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The TMU men's basketball team huddles after the game while wearing white jerseys
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TMU meteors toward off-season after playoff loss to Gee-Gees

By Armen Zargarian

The Toronto Metropolitan University (TMU) men’s basketball team fell in a heartbreaker to the University of Ottawa Gee-Gees 73-72 at Montpetit Hall on Saturday afternoon. 

The Bold had possession of the basketball with 4.8 seconds left in the game and a made basket would send them to the Ontario University Athletic (OUA) semi-finals. But an upset over the No. 3 team in the country wasn’t meant to be. 

“It was either David [Walker] or Simon [Chamberlain],” said head coach David DeAveiro, looking back on the final possession. 

Walker already had a OUA career-high 35 on the night, and the Bold knew the Gee-Gees would key in on him. 

“We knew Simon would be open in the post,” said DeAveiro. “He had a good shot, unfortunately, it didn’t fall.”

Walker’s last four points had come from two trips to the free throw line and were the reason the Bold had a 72-69 lead with under three minutes to play. 

“We wanted to win a national championship, that was the goal,” said Walker. “So, it’s just disappointing.”

Star player Aaron Rhooms fouled out of the game on a charging call with only 59 seconds left. The charge would prove crucial, as Ottawa capitalized with a layup on the other end. 

“We played a lot of one-on-one,” said DeAveiro. “They were just sitting in the paint waiting for us.”

TMU had only 12 total assists, tying their season-low. 

The Bold started the game strong, with the home side Gee-Gee’s showing more playoff nerves. TMU registered six steals leading to 11 points in the first quarter.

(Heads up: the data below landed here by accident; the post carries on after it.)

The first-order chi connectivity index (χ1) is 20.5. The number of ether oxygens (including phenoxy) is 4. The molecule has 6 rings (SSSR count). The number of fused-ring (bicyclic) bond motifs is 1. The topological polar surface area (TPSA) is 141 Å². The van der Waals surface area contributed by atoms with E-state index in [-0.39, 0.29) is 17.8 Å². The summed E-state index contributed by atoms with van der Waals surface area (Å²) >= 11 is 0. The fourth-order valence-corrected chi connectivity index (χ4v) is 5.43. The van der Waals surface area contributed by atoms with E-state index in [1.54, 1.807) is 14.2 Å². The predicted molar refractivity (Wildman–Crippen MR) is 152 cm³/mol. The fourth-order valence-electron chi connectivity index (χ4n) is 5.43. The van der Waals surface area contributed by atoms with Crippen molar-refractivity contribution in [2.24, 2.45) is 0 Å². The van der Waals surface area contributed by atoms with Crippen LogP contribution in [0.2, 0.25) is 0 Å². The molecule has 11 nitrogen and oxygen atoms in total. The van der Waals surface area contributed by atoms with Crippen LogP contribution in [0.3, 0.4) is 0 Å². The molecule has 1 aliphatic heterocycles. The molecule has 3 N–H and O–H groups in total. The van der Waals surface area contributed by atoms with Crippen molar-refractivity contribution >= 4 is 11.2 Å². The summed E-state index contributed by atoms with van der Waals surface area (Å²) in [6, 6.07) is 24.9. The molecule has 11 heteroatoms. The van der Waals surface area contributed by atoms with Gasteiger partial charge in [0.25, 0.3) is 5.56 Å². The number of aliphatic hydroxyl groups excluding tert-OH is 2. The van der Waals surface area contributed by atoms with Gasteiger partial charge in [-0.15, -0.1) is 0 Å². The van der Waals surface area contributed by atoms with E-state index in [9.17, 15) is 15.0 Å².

Veteran Jaren Jones stifled opposing guard Guillaume Pépin into a double-dribble which motivated TMU to start building a lead.

A familiar and thunderous transition dunk from Walker gave the Bold a 22-14 edge with under two minutes left in the first quarter.  

“I was just trying to do everything I could,” said Walker.

Ignited by his highlight dunk, Walker scored seven straight points to start the second quarter and extended the Bold lead all the way to 15 points. 

“Whenever I make a big play I feel like I can get hot right away,” said Walker. “I felt like nobody could stop me.”

But an experienced Ottawa team began to settle in, forcing TMU’s offence to stagnate and converting their three-point attempts. 

Cole Newton scored 13 in the first half, including three triples to help the Gee-Gee’s climb back into the game. Newton finished with 22 points on better than 50 per cent shooting. 

“I just wish that we did a little bit better job following our game plan,” said DeAveiro. “We allowed them to shoot some three’s we normally wouldn’t let them shoot.”

The Bold managed to shoot 65.5 per cent from the field in the first half but gave up eight three pointers to the Gee-Gee’s. 

With 2:04 left in the half, Ottawa had climbed back from a 15 point deficit to tie the game at 38. 

Thanks to a hard screen from Liam O’Leary-Orange, point guard Ankit Choudhary found room to hit a buzzer-beating jump shot to keep the game tied at the break.

The second half was a close battle, with neither team building a lead bigger than five points. 

But in the final minute of the game, two TMU turnovers led to layups for Ottawa. The second one was credited to Kevin Otoo which ended up being the game winner for Ottawa to steal the win from TMU. 

“A young team on the road, it showed,” said DeAveiro. “We struggled to run half court offence down the stretch.”

Despite being eliminated in the OUA quarter-finals for the second straight season, the team won 15 of their 24 games and formed a genuine brotherhood. 

“It’s a close knit group who plays for each other,” said DeAveiro. “I enjoyed coming to practice, it was fun watching them grow.” 

Although the team is disappointed and heartbroken from being inches away from the next round, DeAveiro looked at the big picture.  

“Plenty of learning experiences, we’re going to be right back here in the same situation next season.”

UP NEXT: The Bold head into the offseason only losing three graduating players. They’ll look to pick up where they left off as one of the strongest teams in the province.

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